Artist’s conception of Zhenyuanlong suni (Image: Chuang Zhao)

Do you hear that sound? It’s 65 million years ago and there’s a dinosaur calling out through the wilds. But it’s not a roar. Instead new research says that sound would probably be better described as a “coo” or a “mumble.”


Researchers from the University of Texas did a comprehensive review of the vocal organs of birds and the kinds of sounds they made. Then they matched those up with the vocal organs found in fossilized dinosaurs for a paper coming out next month in Evolution. The results, they say, suggest that many dinosaurs were far more likely to vocalize with a closed-mouth—perhaps, a disapproving “hmm” or a more pensive “umm”—than with a full-throated roar.

This is far from the only finding paleontologists have borrowed from the birds. Feathers are replacing scales more and more often in our dinosaur drawings. A group of scientists recently stuck a prosthetic tail on a chicken to make it mimic the gait of a bipedal dinosaur.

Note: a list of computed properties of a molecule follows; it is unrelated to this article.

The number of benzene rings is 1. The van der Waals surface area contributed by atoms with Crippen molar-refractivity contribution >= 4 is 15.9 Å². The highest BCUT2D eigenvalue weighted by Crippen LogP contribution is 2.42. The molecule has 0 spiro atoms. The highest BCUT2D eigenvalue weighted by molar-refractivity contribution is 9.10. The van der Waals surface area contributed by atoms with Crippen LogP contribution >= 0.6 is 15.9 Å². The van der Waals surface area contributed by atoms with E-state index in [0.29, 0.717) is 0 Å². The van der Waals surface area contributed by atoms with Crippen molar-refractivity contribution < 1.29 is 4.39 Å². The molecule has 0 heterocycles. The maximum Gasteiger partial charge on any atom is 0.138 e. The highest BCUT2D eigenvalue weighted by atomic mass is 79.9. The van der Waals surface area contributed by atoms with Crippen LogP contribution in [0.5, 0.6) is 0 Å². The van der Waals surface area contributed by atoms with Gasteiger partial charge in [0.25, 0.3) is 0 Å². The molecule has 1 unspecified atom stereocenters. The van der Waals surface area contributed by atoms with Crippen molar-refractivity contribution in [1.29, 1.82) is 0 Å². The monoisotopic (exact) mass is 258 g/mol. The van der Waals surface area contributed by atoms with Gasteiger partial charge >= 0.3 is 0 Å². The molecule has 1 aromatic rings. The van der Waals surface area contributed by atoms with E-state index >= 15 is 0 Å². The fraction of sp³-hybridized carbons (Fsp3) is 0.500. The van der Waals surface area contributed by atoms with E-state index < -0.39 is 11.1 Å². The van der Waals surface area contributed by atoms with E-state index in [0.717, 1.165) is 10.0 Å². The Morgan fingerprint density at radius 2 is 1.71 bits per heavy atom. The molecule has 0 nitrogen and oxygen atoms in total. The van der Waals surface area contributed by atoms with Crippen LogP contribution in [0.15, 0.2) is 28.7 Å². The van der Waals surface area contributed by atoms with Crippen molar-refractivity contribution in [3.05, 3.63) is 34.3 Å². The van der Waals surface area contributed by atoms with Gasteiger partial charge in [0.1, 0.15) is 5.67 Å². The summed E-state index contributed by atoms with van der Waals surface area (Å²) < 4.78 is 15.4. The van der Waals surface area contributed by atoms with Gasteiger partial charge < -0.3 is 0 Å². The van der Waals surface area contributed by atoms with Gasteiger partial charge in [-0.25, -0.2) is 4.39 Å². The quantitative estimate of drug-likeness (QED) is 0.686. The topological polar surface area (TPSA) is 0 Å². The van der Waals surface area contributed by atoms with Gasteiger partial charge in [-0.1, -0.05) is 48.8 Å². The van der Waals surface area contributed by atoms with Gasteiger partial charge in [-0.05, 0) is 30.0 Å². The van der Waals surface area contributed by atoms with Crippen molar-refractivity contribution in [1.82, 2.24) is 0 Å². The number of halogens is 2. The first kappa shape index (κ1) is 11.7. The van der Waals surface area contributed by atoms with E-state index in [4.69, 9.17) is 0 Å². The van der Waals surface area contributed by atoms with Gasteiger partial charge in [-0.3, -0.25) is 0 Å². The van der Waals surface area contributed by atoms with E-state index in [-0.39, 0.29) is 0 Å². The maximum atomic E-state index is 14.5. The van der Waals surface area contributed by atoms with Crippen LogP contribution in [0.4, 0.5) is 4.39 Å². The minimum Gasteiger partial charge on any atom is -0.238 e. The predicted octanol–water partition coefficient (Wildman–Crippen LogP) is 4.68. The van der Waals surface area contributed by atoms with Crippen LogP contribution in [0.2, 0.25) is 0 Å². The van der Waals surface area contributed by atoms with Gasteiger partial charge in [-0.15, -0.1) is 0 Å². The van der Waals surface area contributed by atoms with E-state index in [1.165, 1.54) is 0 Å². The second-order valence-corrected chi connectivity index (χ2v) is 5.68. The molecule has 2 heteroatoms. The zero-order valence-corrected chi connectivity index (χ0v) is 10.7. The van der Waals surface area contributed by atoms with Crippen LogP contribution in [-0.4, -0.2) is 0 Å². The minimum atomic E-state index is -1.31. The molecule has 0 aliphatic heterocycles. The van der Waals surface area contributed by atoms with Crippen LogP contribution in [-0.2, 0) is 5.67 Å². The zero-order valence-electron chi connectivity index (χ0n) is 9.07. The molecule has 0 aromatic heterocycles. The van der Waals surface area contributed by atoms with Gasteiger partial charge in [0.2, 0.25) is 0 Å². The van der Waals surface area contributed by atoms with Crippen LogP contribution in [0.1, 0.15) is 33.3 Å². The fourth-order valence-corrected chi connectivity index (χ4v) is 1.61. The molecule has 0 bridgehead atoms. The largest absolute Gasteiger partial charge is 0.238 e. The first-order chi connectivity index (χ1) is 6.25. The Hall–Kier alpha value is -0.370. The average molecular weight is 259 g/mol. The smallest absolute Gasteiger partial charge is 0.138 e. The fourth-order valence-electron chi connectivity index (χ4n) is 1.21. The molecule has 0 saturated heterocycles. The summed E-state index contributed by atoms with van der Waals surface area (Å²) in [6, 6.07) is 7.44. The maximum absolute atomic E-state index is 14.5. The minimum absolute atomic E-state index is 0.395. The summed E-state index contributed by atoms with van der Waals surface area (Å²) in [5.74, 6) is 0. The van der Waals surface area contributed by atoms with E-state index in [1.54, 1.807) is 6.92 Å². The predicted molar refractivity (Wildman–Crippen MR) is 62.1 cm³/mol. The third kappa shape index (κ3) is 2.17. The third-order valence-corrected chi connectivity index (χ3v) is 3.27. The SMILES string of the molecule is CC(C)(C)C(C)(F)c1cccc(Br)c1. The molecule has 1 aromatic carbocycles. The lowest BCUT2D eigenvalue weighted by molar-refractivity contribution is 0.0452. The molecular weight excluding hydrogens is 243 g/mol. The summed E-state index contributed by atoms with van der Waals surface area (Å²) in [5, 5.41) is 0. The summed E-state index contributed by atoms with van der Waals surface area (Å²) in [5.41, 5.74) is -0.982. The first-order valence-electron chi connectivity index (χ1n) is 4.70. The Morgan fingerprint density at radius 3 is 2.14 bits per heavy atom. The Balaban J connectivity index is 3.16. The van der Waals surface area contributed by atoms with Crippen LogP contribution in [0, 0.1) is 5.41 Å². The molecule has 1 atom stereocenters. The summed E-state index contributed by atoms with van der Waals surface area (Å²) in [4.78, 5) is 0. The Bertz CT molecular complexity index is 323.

Some may say that this comparison diminishes the awesome power of the dinosaur, but the truth is that it only makes them all the more terrifying.


Still don’t think a coo sounds so intimidating? Well, listen to this:

Now imagine that ostrich suddenly 60 feet taller and stepping right through that fence like it wasn’t even there.



“What is it doing?” asks the unnamed videographer in the clip—moments before it becomes unsettlingly clear exactly what the ostrich is doing. It’s teaching you the true meaning of fear.